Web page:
Hurricane Irma damaged the roof at the home of Martha and Gabino Sanchez. But not all the damage has been fixed since the storm blew through in September 2017.
“It could leak any minute,” said Martha Sanchez. The Sanchez family says their insurance had paid them some money but it didn’t repair all the damage and they felt they were owed more.
“We had no money left or anything,” Martha said. They say the money they were given from their insurance company wasn’t enough - because their claim didn’t include damage to the back part of their home.
“We’ve still got a lot of work to do,” Martha said. They hired a public adjuster who resubmitted the claim – the insurance company then increased their payment to $17,647.
The couple says they’d saved the 10 percent needed to pay the adjuster but they say they never got their check.
“They don’t answer us,” Martha said. After more than a month of waiting, they called NBC6 Responds.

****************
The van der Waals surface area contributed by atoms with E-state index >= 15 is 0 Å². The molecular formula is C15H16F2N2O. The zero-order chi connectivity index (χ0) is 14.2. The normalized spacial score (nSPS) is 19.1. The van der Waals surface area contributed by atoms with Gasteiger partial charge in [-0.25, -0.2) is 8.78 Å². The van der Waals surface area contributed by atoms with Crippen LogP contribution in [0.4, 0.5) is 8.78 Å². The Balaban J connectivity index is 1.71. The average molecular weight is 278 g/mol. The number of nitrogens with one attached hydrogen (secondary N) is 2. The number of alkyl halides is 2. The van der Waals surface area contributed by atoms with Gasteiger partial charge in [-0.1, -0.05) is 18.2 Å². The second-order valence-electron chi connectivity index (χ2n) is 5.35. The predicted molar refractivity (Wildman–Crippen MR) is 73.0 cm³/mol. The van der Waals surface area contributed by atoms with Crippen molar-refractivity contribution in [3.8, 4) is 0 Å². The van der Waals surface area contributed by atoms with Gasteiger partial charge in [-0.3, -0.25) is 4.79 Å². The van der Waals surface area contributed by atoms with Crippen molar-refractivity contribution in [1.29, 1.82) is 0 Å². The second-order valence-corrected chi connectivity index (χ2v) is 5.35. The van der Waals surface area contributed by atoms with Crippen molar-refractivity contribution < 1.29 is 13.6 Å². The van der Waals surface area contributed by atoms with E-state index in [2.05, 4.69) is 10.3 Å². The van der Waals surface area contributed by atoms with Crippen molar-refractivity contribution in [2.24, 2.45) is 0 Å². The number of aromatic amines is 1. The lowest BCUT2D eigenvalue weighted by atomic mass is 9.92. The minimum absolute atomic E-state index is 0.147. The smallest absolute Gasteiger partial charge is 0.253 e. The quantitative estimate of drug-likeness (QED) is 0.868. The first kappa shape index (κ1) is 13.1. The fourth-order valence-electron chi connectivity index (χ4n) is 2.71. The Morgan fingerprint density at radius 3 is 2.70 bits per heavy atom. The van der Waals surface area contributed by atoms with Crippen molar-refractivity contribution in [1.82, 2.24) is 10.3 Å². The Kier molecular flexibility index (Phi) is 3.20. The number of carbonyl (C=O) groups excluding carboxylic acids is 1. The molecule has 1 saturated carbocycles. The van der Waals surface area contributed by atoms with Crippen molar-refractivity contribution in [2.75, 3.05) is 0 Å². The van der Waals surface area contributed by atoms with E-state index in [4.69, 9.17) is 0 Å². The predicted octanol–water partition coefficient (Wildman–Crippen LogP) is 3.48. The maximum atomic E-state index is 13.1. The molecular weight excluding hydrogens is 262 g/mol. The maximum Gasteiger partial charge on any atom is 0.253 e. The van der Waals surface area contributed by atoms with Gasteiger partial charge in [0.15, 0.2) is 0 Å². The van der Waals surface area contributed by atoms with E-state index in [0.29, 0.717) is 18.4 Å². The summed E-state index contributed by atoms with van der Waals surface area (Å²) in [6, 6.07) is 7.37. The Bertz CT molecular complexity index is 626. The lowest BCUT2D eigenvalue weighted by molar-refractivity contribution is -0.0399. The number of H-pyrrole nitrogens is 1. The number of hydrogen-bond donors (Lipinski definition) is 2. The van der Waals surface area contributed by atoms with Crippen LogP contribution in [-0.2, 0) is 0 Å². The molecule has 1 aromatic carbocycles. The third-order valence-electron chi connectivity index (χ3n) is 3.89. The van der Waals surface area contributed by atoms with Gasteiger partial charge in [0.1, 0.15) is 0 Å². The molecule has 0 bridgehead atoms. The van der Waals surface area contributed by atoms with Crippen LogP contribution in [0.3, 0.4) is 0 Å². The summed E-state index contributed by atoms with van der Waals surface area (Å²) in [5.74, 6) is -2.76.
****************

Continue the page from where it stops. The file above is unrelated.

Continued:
“We’re going to be in serious trouble if the leak comes,” Martha said.
NBC6 Responds contacted the public adjuster’s office and a manager told us they “never require a client to pay if the funds are not available” and that Martha had been “informed that her check had arrived and could have picked it up at any time.”
The Sanchez family now has their money and are looking forward to fixing the rest of the damage that needs repaired.
"We’re happy. I slept last night and my husband’s happy,” Martha said. “A lot of us have nowhere to turn to and God bless Channel 6.”
Nancy Dominguez with the Florida Association of Public Insurance Adjusters says consumers shouldn’t worry about paying adjusters before they get an insurance check.
“A public adjuster cannot charge any money up front for handling your claim. They can only invoice you once a company has made a payment on your claim,” said Nancy Dominguez with the Florida Association of Public Adjusters.
A public appraiser can charge consumers up to 20 percent on claims like a fire or a plumbing problem. But if the claim is made during a state of emergency such as a hurricane, adjusters can’t charge more than ten percent within the first year after the emergency.